Weather Forecast


'Know before you go' on recreational waters

Great weather? Check. Swimsuit packed? Check. Lake/river safe? Huh?

It's rare, but due to June flooding, experts recommend extra care this year when heading to the rivers and lakes for that weekend getaway.

Water currents can be deceptively strong and there's a lot of debris in the water. It's a good idea to also check beaches and waters for pollution in previously-flooded areas.

Debris can wash into waters, shorelines can become unstable and give away, and high currents can become a danger.

"Probably the most important advice we can give people this year is to know before you go," says Roy Zellmer, DNR boating administrator. "Know the conditions of the water you want to recreate on before you get there and take appropriate precautions."

Zellmer's Top 3 tips to stay safe are: Wear a life jacket, be sure the boat driver is sober and know the "rules of the road" on the water.

Officials report emergency slow-no-wake rules are still in effect on many southern waters.

Another thing to watch for later this summer is blue-green algae. Added organic material delivered during the flooding creates conditions ripe the growth of excessive blue-green algae which can produce harmful toxins. People should look for the telltale blue-green scum near the water's surface before swimming or allowing domestic animals to drink.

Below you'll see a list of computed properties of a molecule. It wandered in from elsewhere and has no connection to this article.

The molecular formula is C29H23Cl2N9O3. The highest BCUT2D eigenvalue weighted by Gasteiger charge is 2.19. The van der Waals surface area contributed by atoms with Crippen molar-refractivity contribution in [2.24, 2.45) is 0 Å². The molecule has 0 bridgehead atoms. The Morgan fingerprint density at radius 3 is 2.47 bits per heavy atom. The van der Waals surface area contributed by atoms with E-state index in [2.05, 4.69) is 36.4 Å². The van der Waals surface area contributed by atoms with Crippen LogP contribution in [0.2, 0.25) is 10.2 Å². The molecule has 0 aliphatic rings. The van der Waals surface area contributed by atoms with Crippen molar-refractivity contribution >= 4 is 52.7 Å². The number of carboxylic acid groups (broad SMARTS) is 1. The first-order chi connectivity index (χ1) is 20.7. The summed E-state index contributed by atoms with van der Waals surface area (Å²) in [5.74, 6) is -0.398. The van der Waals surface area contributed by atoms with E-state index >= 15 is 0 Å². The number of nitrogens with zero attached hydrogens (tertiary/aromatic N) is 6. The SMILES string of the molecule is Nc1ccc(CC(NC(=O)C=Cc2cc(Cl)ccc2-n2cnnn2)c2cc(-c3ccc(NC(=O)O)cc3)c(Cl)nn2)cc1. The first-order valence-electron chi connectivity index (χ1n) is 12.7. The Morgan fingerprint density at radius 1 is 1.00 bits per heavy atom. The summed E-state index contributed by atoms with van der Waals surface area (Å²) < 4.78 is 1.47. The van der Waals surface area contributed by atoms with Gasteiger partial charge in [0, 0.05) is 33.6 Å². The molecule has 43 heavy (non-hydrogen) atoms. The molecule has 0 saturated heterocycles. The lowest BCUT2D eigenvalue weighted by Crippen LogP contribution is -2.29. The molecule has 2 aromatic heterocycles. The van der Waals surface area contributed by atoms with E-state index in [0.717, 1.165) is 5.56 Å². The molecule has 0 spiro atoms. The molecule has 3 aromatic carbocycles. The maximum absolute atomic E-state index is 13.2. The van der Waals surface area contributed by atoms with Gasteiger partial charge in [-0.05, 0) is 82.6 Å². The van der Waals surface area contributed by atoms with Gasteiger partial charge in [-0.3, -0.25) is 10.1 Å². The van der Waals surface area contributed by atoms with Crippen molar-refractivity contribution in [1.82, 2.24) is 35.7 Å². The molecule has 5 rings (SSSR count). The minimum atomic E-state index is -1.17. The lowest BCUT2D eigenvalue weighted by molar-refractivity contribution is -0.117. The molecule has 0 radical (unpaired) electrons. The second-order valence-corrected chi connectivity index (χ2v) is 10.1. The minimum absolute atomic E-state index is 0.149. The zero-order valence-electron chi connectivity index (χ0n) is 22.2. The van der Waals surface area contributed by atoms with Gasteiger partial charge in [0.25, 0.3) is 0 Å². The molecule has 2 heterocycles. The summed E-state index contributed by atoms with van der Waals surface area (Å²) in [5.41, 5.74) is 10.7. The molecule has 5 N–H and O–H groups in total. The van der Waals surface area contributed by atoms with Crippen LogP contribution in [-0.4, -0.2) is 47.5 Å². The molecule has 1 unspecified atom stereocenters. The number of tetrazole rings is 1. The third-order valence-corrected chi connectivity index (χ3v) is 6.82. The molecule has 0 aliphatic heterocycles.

The good news is that even in the south, lake and river conditions vary greatly, and fully three-quarters of Wisconsin's 15,081 lakes are in northern Wisconsin, which didn't suffer the flooding.

The National Weather Service provides river observations and other information on their Web site. The U.S. Geological Survey provides current and historical stream flow information, although the site is a little more technical.

Swimmers: the state's beach health Web site offers the most up-to-date source of information on the status of beaches regularly monitored and results reported on the Web site, says Bob Masnado, who leads DNR's beach monitoring program. Local health departments have the sole authority to determine if a beach is open or closed and are responsible for monitoring their water quality.

Boaters: Anyone born on or after Jan. 1, 1989, must have a boating safety education certificate to operate a motorboat on Wisconsin's waterways, Zellmer says.

Top two boating safety tips:

  • If a boat is approaching your vessel from your starboard (right) side in a crossing situation, the boat on the right is the privileged boat and has the right-of-way. The boat on the left shall slow and/or change course to cross behind the privileged boat to avoid collision.
  • When a motorboat and a boat propelled entirely by sail or muscle power are proceeding in such a direction as to involve risk of collision, the motorboat shall yield the right-of-way.

    Be safe! It's time to make some keeper memories!

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